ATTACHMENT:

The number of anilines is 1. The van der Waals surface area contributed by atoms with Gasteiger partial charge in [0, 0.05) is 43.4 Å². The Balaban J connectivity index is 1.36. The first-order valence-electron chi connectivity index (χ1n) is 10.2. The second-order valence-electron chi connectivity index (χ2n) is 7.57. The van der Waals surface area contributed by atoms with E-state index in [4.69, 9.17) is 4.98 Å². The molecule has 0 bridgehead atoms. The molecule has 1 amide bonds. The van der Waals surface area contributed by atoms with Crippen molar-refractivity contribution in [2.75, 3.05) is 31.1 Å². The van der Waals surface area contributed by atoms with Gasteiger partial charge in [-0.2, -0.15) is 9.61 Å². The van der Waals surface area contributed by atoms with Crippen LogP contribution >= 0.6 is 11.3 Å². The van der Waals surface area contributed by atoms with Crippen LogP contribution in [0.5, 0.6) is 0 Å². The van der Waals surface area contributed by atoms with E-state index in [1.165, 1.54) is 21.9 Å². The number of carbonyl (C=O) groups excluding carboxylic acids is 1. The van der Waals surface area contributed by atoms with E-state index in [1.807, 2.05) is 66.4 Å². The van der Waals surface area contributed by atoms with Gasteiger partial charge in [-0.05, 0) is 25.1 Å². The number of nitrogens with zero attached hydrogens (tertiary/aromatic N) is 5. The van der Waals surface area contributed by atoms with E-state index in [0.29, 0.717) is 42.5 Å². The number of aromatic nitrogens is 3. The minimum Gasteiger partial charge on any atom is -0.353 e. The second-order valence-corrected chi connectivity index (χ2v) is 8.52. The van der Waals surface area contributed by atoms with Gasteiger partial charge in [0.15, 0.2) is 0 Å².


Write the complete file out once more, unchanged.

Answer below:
The number of anilines is 1. The van der Waals surface area contributed by atoms with Gasteiger partial charge in [0, 0.05) is 43.4 Å². The Balaban J connectivity index is 1.36. The first-order valence-electron chi connectivity index (χ1n) is 10.2. The second-order valence-electron chi connectivity index (χ2n) is 7.57. The van der Waals surface area contributed by atoms with E-state index in [4.69, 9.17) is 4.98 Å². The molecule has 0 bridgehead atoms. The molecule has 1 amide bonds. The van der Waals surface area contributed by atoms with Crippen molar-refractivity contribution in [2.75, 3.05) is 31.1 Å². The van der Waals surface area contributed by atoms with Gasteiger partial charge in [-0.2, -0.15) is 9.61 Å². The van der Waals surface area contributed by atoms with Crippen LogP contribution >= 0.6 is 11.3 Å². The van der Waals surface area contributed by atoms with Crippen LogP contribution in [0.5, 0.6) is 0 Å². The van der Waals surface area contributed by atoms with E-state index in [1.165, 1.54) is 21.9 Å². The number of carbonyl (C=O) groups excluding carboxylic acids is 1. The van der Waals surface area contributed by atoms with E-state index in [1.807, 2.05) is 66.4 Å². The van der Waals surface area contributed by atoms with Gasteiger partial charge in [-0.05, 0) is 25.1 Å². The number of nitrogens with zero attached hydrogens (tertiary/aromatic N) is 5. The van der Waals surface area contributed by atoms with E-state index in [0.29, 0.717) is 42.5 Å². The number of aromatic nitrogens is 3. The minimum Gasteiger partial charge on any atom is -0.353 e. The second-order valence-corrected chi connectivity index (χ2v) is 8.52. The van der Waals surface area contributed by atoms with Gasteiger partial charge in [0.15, 0.2) is 0 Å².